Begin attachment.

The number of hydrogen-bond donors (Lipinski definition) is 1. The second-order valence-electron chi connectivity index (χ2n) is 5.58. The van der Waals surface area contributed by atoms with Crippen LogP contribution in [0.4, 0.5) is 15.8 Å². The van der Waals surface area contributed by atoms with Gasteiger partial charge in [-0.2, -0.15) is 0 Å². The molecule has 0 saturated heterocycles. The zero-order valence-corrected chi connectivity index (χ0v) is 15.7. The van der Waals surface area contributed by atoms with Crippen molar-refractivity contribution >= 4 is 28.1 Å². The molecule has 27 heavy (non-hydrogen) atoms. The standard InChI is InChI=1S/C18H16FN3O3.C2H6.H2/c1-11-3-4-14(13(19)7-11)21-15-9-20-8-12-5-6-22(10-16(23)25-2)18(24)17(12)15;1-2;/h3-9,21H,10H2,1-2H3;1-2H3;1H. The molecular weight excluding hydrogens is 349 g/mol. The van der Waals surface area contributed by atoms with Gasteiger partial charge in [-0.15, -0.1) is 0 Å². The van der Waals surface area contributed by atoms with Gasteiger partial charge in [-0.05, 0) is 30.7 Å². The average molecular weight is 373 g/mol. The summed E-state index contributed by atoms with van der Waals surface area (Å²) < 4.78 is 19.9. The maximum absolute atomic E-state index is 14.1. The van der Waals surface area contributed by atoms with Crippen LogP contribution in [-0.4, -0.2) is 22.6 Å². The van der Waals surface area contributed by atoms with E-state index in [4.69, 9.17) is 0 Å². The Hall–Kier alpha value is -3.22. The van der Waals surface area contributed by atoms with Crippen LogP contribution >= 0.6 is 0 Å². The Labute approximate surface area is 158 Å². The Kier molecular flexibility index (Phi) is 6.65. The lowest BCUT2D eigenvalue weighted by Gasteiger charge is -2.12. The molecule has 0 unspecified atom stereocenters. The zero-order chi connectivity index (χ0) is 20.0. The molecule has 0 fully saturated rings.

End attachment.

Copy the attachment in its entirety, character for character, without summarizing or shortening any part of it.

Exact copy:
The number of hydrogen-bond donors (Lipinski definition) is 1. The second-order valence-electron chi connectivity index (χ2n) is 5.58. The van der Waals surface area contributed by atoms with Crippen LogP contribution in [0.4, 0.5) is 15.8 Å². The van der Waals surface area contributed by atoms with Gasteiger partial charge in [-0.2, -0.15) is 0 Å². The molecule has 0 saturated heterocycles. The zero-order valence-corrected chi connectivity index (χ0v) is 15.7. The van der Waals surface area contributed by atoms with Crippen molar-refractivity contribution >= 4 is 28.1 Å². The molecule has 27 heavy (non-hydrogen) atoms. The standard InChI is InChI=1S/C18H16FN3O3.C2H6.H2/c1-11-3-4-14(13(19)7-11)21-15-9-20-8-12-5-6-22(10-16(23)25-2)18(24)17(12)15;1-2;/h3-9,21H,10H2,1-2H3;1-2H3;1H. The molecular weight excluding hydrogens is 349 g/mol. The van der Waals surface area contributed by atoms with Gasteiger partial charge in [-0.15, -0.1) is 0 Å². The van der Waals surface area contributed by atoms with Gasteiger partial charge in [-0.05, 0) is 30.7 Å². The average molecular weight is 373 g/mol. The summed E-state index contributed by atoms with van der Waals surface area (Å²) < 4.78 is 19.9. The maximum absolute atomic E-state index is 14.1. The van der Waals surface area contributed by atoms with Crippen LogP contribution in [-0.4, -0.2) is 22.6 Å². The van der Waals surface area contributed by atoms with E-state index in [4.69, 9.17) is 0 Å². The Hall–Kier alpha value is -3.22. The van der Waals surface area contributed by atoms with Crippen LogP contribution >= 0.6 is 0 Å². The Labute approximate surface area is 158 Å². The Kier molecular flexibility index (Phi) is 6.65. The lowest BCUT2D eigenvalue weighted by Gasteiger charge is -2.12. The molecule has 0 unspecified atom stereocenters. The zero-order chi connectivity index (χ0) is 20.0. The molecule has 0 fully saturated rings.